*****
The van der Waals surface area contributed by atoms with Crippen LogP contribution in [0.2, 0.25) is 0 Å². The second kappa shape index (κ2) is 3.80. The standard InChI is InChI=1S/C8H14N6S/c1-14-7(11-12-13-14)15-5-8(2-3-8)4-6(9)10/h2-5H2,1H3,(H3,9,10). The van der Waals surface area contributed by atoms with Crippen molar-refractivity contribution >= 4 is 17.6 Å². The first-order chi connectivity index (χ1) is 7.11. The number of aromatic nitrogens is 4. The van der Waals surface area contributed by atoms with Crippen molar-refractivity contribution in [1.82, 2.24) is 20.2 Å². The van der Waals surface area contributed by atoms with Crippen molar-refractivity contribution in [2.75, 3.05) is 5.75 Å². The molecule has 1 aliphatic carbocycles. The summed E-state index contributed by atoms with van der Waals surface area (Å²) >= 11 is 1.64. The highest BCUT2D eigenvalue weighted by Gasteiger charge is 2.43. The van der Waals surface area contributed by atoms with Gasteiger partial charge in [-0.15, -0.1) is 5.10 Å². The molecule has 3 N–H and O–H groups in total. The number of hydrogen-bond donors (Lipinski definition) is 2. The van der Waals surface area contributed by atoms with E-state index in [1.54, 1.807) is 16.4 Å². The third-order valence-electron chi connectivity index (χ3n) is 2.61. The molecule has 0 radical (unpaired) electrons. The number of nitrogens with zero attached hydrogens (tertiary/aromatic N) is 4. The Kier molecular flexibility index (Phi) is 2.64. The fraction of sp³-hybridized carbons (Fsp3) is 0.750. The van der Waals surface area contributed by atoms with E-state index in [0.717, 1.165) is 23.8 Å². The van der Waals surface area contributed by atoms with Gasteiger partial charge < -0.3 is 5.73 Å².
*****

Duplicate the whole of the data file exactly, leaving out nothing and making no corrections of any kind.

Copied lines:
The van der Waals surface area contributed by atoms with Crippen LogP contribution in [0.2, 0.25) is 0 Å². The second kappa shape index (κ2) is 3.80. The standard InChI is InChI=1S/C8H14N6S/c1-14-7(11-12-13-14)15-5-8(2-3-8)4-6(9)10/h2-5H2,1H3,(H3,9,10). The van der Waals surface area contributed by atoms with Crippen molar-refractivity contribution >= 4 is 17.6 Å². The first-order chi connectivity index (χ1) is 7.11. The number of aromatic nitrogens is 4. The van der Waals surface area contributed by atoms with Crippen molar-refractivity contribution in [1.82, 2.24) is 20.2 Å². The van der Waals surface area contributed by atoms with Crippen molar-refractivity contribution in [2.75, 3.05) is 5.75 Å². The molecule has 1 aliphatic carbocycles. The summed E-state index contributed by atoms with van der Waals surface area (Å²) >= 11 is 1.64. The highest BCUT2D eigenvalue weighted by Gasteiger charge is 2.43. The van der Waals surface area contributed by atoms with Gasteiger partial charge in [-0.15, -0.1) is 5.10 Å². The molecule has 3 N–H and O–H groups in total. The number of hydrogen-bond donors (Lipinski definition) is 2. The van der Waals surface area contributed by atoms with E-state index in [1.54, 1.807) is 16.4 Å². The third-order valence-electron chi connectivity index (χ3n) is 2.61. The molecule has 0 radical (unpaired) electrons. The number of nitrogens with zero attached hydrogens (tertiary/aromatic N) is 4. The Kier molecular flexibility index (Phi) is 2.64. The fraction of sp³-hybridized carbons (Fsp3) is 0.750. The van der Waals surface area contributed by atoms with E-state index in [0.717, 1.165) is 23.8 Å². The van der Waals surface area contributed by atoms with Gasteiger partial charge < -0.3 is 5.73 Å².